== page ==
• Sala de descanso: Breakroom

Eating Out

Besides talking about the weather, food and drinks are a universal conversation starter. I personally love the rich food culture in Spain, and taking time for sobremesa — chitchat “over the table” with good company and good food.

Here is some common food vocabulary to know. Also, if you have food allergies, you should make sure to memorise those words first! Then you can use the phrase Soy alérgico al ____ to let the server at a restaurant know.

  • Comida: Food
  • Almuerzo: Lunch
  • Cena: Dinner
  • Bocadillo: Snack
  • Postre: Dessert
  • Carne: Meat
  • Verduras: Vegetables
  • Arroz: Rice
  • Queso: Cheese
  • Ensalada: Salad
  • Pastas: Pasta
  • Sopa: Soup
  • Jamón: Ham
  • Pescado: Fish
  • Res: Beef
  • Pollo: Chicken
  • Cerdo: Pork
  • Mariscos: Shrimp
  • Cacahuate: Peanut
  • Champiñón: Mushroom
  • Tomate: Tomato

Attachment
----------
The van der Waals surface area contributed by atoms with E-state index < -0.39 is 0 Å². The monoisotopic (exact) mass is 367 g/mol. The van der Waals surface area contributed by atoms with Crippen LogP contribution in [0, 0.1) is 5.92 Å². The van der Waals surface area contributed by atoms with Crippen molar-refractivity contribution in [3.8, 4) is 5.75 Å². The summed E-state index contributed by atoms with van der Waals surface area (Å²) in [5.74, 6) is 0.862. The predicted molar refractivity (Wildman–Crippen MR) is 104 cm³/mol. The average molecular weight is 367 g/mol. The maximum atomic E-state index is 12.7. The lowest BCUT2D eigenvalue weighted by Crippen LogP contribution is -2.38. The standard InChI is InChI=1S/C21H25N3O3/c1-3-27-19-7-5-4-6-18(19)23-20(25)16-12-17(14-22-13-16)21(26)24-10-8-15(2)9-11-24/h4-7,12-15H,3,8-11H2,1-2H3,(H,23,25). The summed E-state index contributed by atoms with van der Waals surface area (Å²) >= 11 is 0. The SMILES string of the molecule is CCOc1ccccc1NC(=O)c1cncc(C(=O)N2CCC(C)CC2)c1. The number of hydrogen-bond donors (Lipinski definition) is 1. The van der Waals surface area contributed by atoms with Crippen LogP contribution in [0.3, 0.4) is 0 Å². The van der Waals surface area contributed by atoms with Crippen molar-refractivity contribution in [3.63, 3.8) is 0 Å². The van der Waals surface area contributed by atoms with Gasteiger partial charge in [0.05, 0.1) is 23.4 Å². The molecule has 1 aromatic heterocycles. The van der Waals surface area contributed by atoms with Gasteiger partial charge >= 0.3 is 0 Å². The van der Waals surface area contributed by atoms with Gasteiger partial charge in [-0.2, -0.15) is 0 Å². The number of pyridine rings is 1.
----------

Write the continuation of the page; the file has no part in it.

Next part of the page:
• Cebolla: Onion
  • Patata: Potato
  • Ajo: Garlic
  • Frijoles: Beans
  • Trigo: Wheat
  • Sal y pimienta: Salt and pepper
  • Hierbas y especias: Herbs and spices
  • Las bebidas: Drinks
  • Cerveza: Beer
  • Vino: Wine
  • Cola: Soda
  • Restaurante: Restaurant
  • Cuenta: Check
  • Menú: Menu
  • Camarero: Server
  • Orden: Order

Around the House

Heading home after work, you’ll unlock your puerta (“door”) with your llave (“key”). Do you first watch televisión (“TV”) on the sofá (“couch”)? If you have kids, maybe you spend time together playing with juguetes (“toys”). Or, play fetch with your perro (“dog”) outside on your césped (“lawn”).